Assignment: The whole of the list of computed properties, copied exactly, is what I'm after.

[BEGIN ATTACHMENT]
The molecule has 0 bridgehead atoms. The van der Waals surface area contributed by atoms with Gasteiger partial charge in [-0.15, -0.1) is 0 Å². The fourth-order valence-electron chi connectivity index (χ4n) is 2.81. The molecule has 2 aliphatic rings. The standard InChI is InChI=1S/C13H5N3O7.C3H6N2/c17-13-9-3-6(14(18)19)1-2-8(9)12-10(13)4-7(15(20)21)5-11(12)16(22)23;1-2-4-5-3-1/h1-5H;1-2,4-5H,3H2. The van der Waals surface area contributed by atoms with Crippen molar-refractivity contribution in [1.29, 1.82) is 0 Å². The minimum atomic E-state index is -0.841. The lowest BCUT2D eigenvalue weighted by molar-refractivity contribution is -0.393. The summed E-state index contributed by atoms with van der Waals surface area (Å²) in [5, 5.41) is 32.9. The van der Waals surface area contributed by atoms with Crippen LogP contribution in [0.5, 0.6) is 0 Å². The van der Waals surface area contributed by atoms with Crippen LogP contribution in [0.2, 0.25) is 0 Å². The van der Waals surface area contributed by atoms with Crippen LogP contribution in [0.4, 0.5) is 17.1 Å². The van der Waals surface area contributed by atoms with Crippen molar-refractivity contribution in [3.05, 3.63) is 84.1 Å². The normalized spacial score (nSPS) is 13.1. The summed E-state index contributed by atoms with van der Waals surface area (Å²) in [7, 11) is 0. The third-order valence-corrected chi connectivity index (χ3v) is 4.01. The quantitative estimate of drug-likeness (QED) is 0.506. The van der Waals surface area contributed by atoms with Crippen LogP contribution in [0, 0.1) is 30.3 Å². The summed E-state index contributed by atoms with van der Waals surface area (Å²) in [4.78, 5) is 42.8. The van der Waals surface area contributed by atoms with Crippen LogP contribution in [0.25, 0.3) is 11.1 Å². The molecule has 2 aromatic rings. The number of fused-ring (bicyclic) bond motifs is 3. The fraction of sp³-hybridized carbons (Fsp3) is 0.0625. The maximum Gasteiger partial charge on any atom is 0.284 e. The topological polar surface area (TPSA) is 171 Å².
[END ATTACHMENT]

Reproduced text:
The molecule has 0 bridgehead atoms. The van der Waals surface area contributed by atoms with Gasteiger partial charge in [-0.15, -0.1) is 0 Å². The fourth-order valence-electron chi connectivity index (χ4n) is 2.81. The molecule has 2 aliphatic rings. The standard InChI is InChI=1S/C13H5N3O7.C3H6N2/c17-13-9-3-6(14(18)19)1-2-8(9)12-10(13)4-7(15(20)21)5-11(12)16(22)23;1-2-4-5-3-1/h1-5H;1-2,4-5H,3H2. The van der Waals surface area contributed by atoms with Crippen molar-refractivity contribution in [1.29, 1.82) is 0 Å². The minimum atomic E-state index is -0.841. The lowest BCUT2D eigenvalue weighted by molar-refractivity contribution is -0.393. The summed E-state index contributed by atoms with van der Waals surface area (Å²) in [5, 5.41) is 32.9. The van der Waals surface area contributed by atoms with Crippen LogP contribution in [0.5, 0.6) is 0 Å². The van der Waals surface area contributed by atoms with Crippen LogP contribution in [0.2, 0.25) is 0 Å². The van der Waals surface area contributed by atoms with Crippen LogP contribution in [0.4, 0.5) is 17.1 Å². The van der Waals surface area contributed by atoms with Crippen molar-refractivity contribution in [3.05, 3.63) is 84.1 Å². The normalized spacial score (nSPS) is 13.1. The summed E-state index contributed by atoms with van der Waals surface area (Å²) in [7, 11) is 0. The third-order valence-corrected chi connectivity index (χ3v) is 4.01. The quantitative estimate of drug-likeness (QED) is 0.506. The van der Waals surface area contributed by atoms with Crippen LogP contribution in [0, 0.1) is 30.3 Å². The summed E-state index contributed by atoms with van der Waals surface area (Å²) in [4.78, 5) is 42.8. The van der Waals surface area contributed by atoms with Crippen LogP contribution in [0.25, 0.3) is 11.1 Å². The molecule has 2 aromatic rings. The number of fused-ring (bicyclic) bond motifs is 3. The fraction of sp³-hybridized carbons (Fsp3) is 0.0625. The maximum Gasteiger partial charge on any atom is 0.284 e. The topological polar surface area (TPSA) is 171 Å².